Where Performing on the Subway is Legal—and Encouraged!

A dance scene from last year's PLATFORM

On April 1, New York City–based dance group Shakedown Dance Collective will perform at the New York Transit Museum on a vintage subway platform that’s no longer in use. Maybe this sounds like a typical day in NYC (where it’s not unusual to have your subway commute interrupted by singers, musicians, rappers, amateur gymnasts and break dancers), but this performance is actually part of a really cool program put on by the museum called PLATFORM. The Transit Museum invited people from all disciplines—visual and performing arts, academic fields, you name it—to submit a proposal for this year’s PLATFORM series, which will showcase the selected performances for the public. (Check out this New York Times article to get an idea of what last year’s PLATFORM looked like.) The only requirement is that the performance has to be inspired by or about public transportation.

What makes Shakedown Dance Collective’s inclusion in this year’s PLATFORM all the more sweet is that the company had originally planned to perform a short routine on some Manhattan subway trains and platforms last winter, but a preemptive phone call from NYC’s Metropolitan Transit Authority, citing insurance and liability issues, shut it down before it even happened. Now, in a cool twist of events, Shakedown dancers (who are a mix of professionals and complete novices) will get to perform—on a subway platform, no less—as part of a curated showcase!

You can find out more about Shakedown and its unusual mission here.

Teachers Trending
Maks and Val Chmerkovskiy. Photo courtesy Dance With Me

Listening to Maks and Val Chmerkovskiy riff together makes it crystal-clear why each has mastered the art of partnering in the ballroom—they've long been doing this dance in real life as brothers and business partners.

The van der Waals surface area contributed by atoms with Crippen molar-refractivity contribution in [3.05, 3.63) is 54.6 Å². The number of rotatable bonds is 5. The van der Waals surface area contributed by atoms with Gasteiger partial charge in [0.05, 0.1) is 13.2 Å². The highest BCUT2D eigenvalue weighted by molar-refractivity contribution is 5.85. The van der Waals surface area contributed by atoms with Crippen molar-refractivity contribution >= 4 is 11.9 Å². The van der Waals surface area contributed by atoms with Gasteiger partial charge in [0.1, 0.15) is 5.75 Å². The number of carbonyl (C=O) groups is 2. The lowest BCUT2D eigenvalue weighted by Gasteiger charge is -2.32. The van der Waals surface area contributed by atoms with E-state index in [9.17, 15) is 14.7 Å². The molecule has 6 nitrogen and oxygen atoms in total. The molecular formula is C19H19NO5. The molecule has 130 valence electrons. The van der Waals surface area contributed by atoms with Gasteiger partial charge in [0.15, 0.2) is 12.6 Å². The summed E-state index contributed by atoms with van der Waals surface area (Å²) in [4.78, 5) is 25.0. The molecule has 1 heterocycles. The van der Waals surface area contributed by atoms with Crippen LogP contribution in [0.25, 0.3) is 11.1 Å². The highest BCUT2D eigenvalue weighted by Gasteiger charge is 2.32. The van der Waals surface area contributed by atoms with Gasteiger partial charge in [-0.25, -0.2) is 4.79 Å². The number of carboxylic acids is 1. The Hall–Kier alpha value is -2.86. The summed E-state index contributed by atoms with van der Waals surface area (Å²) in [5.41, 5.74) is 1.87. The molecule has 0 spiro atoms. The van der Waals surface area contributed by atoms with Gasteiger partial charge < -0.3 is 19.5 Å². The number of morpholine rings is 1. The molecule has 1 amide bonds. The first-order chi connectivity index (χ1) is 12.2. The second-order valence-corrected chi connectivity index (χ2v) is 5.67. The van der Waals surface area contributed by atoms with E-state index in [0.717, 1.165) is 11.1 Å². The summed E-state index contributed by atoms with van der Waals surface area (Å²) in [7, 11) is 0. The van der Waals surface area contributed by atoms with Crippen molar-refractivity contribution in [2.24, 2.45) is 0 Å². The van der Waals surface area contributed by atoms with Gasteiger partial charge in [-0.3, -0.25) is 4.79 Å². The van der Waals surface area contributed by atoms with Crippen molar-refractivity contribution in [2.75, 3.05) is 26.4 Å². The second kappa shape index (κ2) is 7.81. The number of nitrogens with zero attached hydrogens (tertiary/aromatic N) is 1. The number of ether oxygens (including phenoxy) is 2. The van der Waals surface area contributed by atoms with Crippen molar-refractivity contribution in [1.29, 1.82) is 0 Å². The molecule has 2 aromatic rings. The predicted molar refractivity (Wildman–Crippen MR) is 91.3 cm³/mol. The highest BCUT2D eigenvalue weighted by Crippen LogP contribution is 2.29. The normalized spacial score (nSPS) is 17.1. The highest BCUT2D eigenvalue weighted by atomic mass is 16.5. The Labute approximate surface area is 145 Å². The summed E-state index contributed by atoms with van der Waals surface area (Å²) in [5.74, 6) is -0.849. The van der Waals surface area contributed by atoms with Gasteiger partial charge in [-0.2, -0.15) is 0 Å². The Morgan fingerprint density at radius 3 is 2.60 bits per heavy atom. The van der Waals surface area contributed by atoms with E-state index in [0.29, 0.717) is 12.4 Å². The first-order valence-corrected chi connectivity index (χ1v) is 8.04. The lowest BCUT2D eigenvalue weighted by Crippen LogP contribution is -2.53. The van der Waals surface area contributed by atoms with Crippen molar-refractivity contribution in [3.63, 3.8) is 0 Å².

Along with their "Dancing with the Stars" pedigree (and a combined three mirror-ball trophies between them), Maks and Val (and their father, Sasha) also run Dance With Me, a dance company hosting six ProAm Dancesport competitions annually and running 14 brick-and-mortar studio locations across the U.S.

Last year, the pair launched an online component, Dance & Co. The online video platform offers beginner through advanced instruction in not only ballroom but an array of other styles, as well as dance fitness classes from HIIT to yoga to strength training. "DWTS" fans will recognize such familiar faces as Peta Murgatroyd, Jenna Johnson, Sharna Burgess and Emma Slater, along with Maks and Val themselves.

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@jayplayimagery, courtesy Kerollis

In the spring of 2012, Barry Kerollis was abruptly forced into treating his career as a small business. Having just moved cross-country to join BalletX, he got injured and was soon let go.

"I'd only ever danced with big companies before," the now-freelance dance-teacher-choreographer-podcaster recalls. "That desperation factor drove me to approach freelancing with a business model and a business plan."

As Kerollis acknowledges, getting the business of you off the ground ("you" as a freelance dance educator, that is) can be filled with unexpected challenges—even for the most seasoned of gigging dancers. But becoming your own CEO can make your work–life balance more sustainable, help you make more money, keep you organized, and get potential employers to offer you more respect and improved working conditions. Here's how to get smart now about branding, finances and other crucial ways to tell the dance world that you mean business.

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Courtesy Oleson

American dance educator Shannon Oleson was teaching recreational ballet and street-dance classes in London when the pandemic hit. As she watched many of her fellow U.S. friends pack up and return home from their international adventures, she made the difficult choice to stick with her students (as well as her own training—she was midway through her MFA at Trinity Laban Conservatoire of Music and Dance).

Despite shutdowns and shelter-in-place orders, she was able to maintain a teaching schedule that kept her working with her dancers through Zoom, as well as lead some private, in-home acro classes following government guidelines. But keeping rec students interested in the face of pandemic fatigue hasn't been easy.

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